Our portfolio net interest margin was 321 basis points as I said before decrease of 11 basis points from the previous quarter. Our CPRCs were up across all categories with our agency portfolio experiencing the biggest impact. Our Agency ARMs increased to 17.6% this quarter from 13.5% the previous quarter.

Our Agency fixed-rates increased to 10.2% from 7.9% and our Agency IOs increased from 15.6% from 14.7%. We did see our Agency ARM and fixed rate portfolio net interest spreads improve. This was mostly due to a decrease in our funding cost that were elevated in the previous quarter from year-end pricing pressures.

Our Agency IO, net interest spread decreased by approximately 243 basis points as this asset class is most sensitive to changes in prepayment rate. Given the low rates at the end of June and into July, we expect elevated CPR speed through at least October. The distressed residential loan portfolio net margin was largely unchanged, while our multifamily strategy improved by approximately 82 basis points mostly due to reduced liability costs of 56 basis points.

Contributing to the decrease in our net interest income in terms of dollars with an increase in our average outstanding liabilities without the corresponding increase in average earning assets. We completed our distressed residential loan securitization with loan proceeds of approximately $168 million in early April, which much of those proceeds not being invested until late June. Match funding opportunities with asset purchases continues to be challenging for us and we will continue to find ways to try to improve those funding matches.

Distressed residential loan sales closing continue to be difficult to predict, but the current quarter impacted by overall - there was markets, buyer due diligence delays and increased buyer scrutiny. We are not happy with this outcome. We continue to believe this is the core strategy for the Company and we will continue to deliver longer-term results in the mid-teens that it has in the past. Total general, administrative and other expenses for the second quarter were approximately $9.9 million up from $9.4 million for the first quarter of 2016.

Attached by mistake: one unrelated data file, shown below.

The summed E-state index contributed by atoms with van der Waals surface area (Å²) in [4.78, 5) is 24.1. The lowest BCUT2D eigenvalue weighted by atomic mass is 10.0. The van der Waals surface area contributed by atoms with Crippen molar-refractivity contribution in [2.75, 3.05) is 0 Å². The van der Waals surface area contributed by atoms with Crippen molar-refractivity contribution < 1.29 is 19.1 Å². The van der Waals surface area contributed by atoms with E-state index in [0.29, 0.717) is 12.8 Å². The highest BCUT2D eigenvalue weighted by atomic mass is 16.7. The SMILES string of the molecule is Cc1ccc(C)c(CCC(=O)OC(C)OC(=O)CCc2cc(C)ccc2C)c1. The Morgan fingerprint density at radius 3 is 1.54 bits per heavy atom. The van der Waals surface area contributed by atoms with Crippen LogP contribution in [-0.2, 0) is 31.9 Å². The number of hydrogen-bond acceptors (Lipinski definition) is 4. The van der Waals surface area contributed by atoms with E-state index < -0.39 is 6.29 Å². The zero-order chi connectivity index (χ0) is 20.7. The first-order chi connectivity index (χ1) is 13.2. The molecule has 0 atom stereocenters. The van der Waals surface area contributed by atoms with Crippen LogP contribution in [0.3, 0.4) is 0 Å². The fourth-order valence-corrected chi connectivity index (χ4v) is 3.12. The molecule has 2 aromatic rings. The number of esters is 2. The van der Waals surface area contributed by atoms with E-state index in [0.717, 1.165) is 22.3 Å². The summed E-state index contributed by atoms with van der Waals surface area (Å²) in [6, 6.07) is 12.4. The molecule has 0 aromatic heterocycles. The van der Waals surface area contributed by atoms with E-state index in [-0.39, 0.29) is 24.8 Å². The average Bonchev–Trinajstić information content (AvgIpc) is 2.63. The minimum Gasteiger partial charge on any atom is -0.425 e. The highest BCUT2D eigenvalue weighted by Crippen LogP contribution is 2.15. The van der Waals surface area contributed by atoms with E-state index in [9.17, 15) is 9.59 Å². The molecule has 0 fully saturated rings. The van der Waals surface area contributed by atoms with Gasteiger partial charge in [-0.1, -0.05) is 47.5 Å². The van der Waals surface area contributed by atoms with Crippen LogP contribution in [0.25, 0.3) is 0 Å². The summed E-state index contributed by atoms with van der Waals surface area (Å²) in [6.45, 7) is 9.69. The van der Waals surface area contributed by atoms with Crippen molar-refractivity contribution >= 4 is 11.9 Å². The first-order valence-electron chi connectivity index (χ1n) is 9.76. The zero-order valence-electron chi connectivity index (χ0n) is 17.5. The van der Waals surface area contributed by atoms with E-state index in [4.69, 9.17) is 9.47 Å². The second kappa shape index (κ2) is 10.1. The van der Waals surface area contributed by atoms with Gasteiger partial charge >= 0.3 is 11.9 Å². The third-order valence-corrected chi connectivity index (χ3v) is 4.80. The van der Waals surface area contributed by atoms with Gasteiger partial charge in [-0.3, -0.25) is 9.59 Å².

Total expenses included base management and incentive fees of $3 million and $2.7 million of expenses related to our direct operating costs of the distressed residential loan portfolio. There was an increase in the Company's salaries and benefits of $1.5 million which was due mostly to the internalization of RiverBanc into the Company, which was partially offset by a decrease of base management fees.

Going forward, we would expect an accretive impact from the internalization of RiverBanc to the Company’s overall earnings. And we will be more specific of the actual figures as we normalize over the coming quarters. We continue to focus our long term results while protecting the enterprise value of the Company, delivering a 2% second quarter economic return and a 9.8% annualized economic return for the first six months ended June 30, 2016.